Longtime Friends Help GCU Become Destination for Talented Dancers
By Doug Carroll
GCU News Bureau
For Nicole Mayes, it all began as she danced to the songs on the children’s TV show “Barney and Friends” and her mother decided dance classes might be a good idea.
For Chelsea Buss, a number of activities — tee ball, karate, swimming, gymnastics — didn’t take. But dance did, simply because she liked it the most.
The respective paths of the two Grand Canyon University freshmen crossed at a dance studio in Gilbert, where they took classes together and performed for seven years. They’re still a team, and they’ll be seen jointly in two pieces in “Twinge,” the Dance Department’s spring concert, on Friday and Saturday nights at Ethington Theatre.
“We were going to do our own thing,” Mayes says of their college plans, “but we auditioned together and both decided that we wanted to come here.
“Coming in, we were a little nervous. The program is relatively new. It was a little scary and a leap of faith.”
Susannah Keita, GCU’s director of dance, says Mayes and Buss represent the highly trained dancers that the third-year program is now attracting in greater numbers. But training alone isn’t enough, she adds.
“What sets them apart,” Keita says of Mayes and Buss, “is their work ethic and their willingness to adapt to the demands of new, unfamiliar styles. They consistently challenge themselves to perform better.”
Buss says both have been trained mostly in jazz contemporary, so modern dance is relatively new to them.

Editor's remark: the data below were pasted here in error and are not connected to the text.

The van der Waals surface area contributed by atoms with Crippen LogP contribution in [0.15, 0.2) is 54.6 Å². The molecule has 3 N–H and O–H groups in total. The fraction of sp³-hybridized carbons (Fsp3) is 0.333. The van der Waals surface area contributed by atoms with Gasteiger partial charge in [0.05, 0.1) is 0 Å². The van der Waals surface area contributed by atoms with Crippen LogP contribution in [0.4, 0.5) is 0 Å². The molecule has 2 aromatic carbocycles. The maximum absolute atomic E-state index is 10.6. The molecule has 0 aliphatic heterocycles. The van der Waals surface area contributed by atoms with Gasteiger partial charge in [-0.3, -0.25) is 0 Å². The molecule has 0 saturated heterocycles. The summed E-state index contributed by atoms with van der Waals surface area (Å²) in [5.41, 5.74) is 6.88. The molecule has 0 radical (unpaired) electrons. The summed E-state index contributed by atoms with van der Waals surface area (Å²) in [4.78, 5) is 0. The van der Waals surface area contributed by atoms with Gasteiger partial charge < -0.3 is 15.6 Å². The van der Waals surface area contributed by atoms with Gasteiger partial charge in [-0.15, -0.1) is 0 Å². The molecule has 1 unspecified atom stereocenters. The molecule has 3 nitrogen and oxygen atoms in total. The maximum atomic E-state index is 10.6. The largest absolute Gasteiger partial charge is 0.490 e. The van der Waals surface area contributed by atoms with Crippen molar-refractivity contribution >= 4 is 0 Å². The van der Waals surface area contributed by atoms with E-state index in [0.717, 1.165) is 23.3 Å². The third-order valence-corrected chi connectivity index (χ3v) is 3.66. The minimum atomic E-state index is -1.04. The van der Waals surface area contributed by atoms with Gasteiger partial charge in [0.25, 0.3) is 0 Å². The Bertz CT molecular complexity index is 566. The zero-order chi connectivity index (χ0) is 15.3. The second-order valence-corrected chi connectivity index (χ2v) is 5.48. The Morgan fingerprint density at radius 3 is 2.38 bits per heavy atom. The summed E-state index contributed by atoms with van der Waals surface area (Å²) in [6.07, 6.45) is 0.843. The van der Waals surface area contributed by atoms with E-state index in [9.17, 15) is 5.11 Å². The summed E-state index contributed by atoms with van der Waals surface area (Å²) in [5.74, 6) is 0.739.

“Modern throws technique out, and you just move,” she says.
In their first year at GCU, they have learned from Keita, who is among few in the dance world certified to teach the Katherine Dunham technique, and artist-in-residence Janaea Rose Lyn, an accomplished instructor in the style pioneered by Isadora Duncan.
Lyn has set the Scherzo from Shubert’s Symphony No. 9 for this week’s concert, and she also will perform one of Duncan’s signature works, Brahms Waltz, Op. 39 #15 (“Petals”).
The historical aspect “has taken us back to the roots of it all,” Mayes says. “We’ve been able to see how dance has evolved…. With this program, the quality of the teaching is what I will get out of it.”
In “Twinge,” Mayes and Buss will dance together in “Hero,” a piece by guest artist Jess Gaynor, and in Sonja Mitrovic’s work “Hidden Language.” Mayes also will perform in “Dry Land” and “Traversing” by Jenny Showalter, a new adjunct faculty member, and Buss will dance in Keita’s “Say You Do.”
“This show is very diverse, with a lot of different styles,” Mayes says. “The talent we have is spread out across the show.”
Buss says the Ethington Dance Ensemble is becoming “a well-rounded company,” and even her non-dance friends are noticing.
“Sometimes they’ll ask, ‘Do you have any academic classes?’ Well, our dance classes are academic, too,” she says. “Then they’ll see us perform and say, ‘Wow! I have a lot of respect for what you do.’”
Show time for “Twinge” is at 7:30 p.m. Friday and Saturday at Ethington Theatre. There also is a student matinee at 10:30 a.m. Friday. Call 639.8880 for tickets.
Contact Doug Carroll at 639.8011 or firstname.lastname@example.org.